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Legal Needs

Trafficking victims may have a variety of legal needs and issues. Therefore, it is critical that task force members identify partners to meet all of these needs.

The Coalition to Abolish Slavery and Trafficking offers free support to attorneys and social service providers assisting trafficking survivors with a range of legal needs. See the program flier here.

It is unlikely that one legal service provider will be able to meet all of the legal needs of all types of trafficking victims. Thus, task forces may need to identify a primary partner as well as several specialists to ensure that all legal needs can be met. Legal providers will likely need additional training and support to meet the unique needs of trafficking victims. Legal service providers also can be critical partners in the outreach and education initiatives of a task force, as well as provide assistance in accessing new sources of support for task force sustainability.

The U.S. legal system is highly complex and fractured. Victims may face concurrent cases in the federal criminal court, local criminal court, immigration court, and local civil court, all related to the trafficking scheme, all at the same time (or stretched out over the course of several years), and the victim will likely have a different attorney for each case. Victims may be frustrated by the slow pace of the legal system.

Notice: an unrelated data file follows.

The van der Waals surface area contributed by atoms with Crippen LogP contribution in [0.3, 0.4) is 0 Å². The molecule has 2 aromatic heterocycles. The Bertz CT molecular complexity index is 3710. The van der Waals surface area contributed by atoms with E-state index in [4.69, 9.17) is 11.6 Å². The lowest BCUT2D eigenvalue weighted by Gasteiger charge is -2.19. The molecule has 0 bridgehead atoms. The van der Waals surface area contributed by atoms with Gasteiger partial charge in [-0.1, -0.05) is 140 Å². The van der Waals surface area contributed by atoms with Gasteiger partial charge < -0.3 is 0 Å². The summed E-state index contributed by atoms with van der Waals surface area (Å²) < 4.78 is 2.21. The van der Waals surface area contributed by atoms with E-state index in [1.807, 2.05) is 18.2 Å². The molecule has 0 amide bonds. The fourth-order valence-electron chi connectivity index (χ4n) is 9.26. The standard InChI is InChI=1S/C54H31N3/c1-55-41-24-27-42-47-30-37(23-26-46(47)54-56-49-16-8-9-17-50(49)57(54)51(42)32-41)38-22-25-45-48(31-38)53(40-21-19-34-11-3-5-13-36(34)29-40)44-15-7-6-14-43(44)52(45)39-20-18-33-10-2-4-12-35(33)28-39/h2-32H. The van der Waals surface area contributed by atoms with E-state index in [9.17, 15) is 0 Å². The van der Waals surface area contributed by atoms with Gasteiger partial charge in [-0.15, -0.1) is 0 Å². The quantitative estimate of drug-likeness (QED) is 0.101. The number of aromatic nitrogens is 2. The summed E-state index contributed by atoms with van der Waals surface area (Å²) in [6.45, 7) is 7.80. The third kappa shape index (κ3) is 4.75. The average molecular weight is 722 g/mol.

Smart Tip: Partnering With Law Firms

Attorneys need to know what is expected of them when representing victims of trafficking, such as unique sensitivities, case details, and victim needs. Law schools and clinics have high staff turnover and this can be harmful to the case. Setting clear expectations and parameters when working with law firms will help to avoid later misunderstandings.

It is important to keep the victim informed of the status of any and all legal proceedings, and equally important for other providers working with the victim to understand the complexities of the legal process.

In addition to the legal needs detailed in this subsection, the legal needs below may be indirectly related to trafficking:

  • Minors: Minors may require legal representation in guardianship proceedings and education/school issues (placement, suspension, tuition).
  • Housing: Many trafficking survivors face housing problems such as needing emergency or long-term placement, eviction from a place of residence due to lack of income, or the consequences of breaking a lease early to leave a trafficking situation. Trafficking survivors with disabilities may need help enforcing disability discrimination housing laws.
  • Medical: Some survivors may need help maintaining the privacy of their medical records or applying for fee waivers for medical care.
  • Name and Gender Change: Some trafficking survivors request name changes for safety reasons, and some transgender trafficking survivors may request name and gender changes. 

For additional information and tools, visit the Resource page for Section 4.4 Legal Services.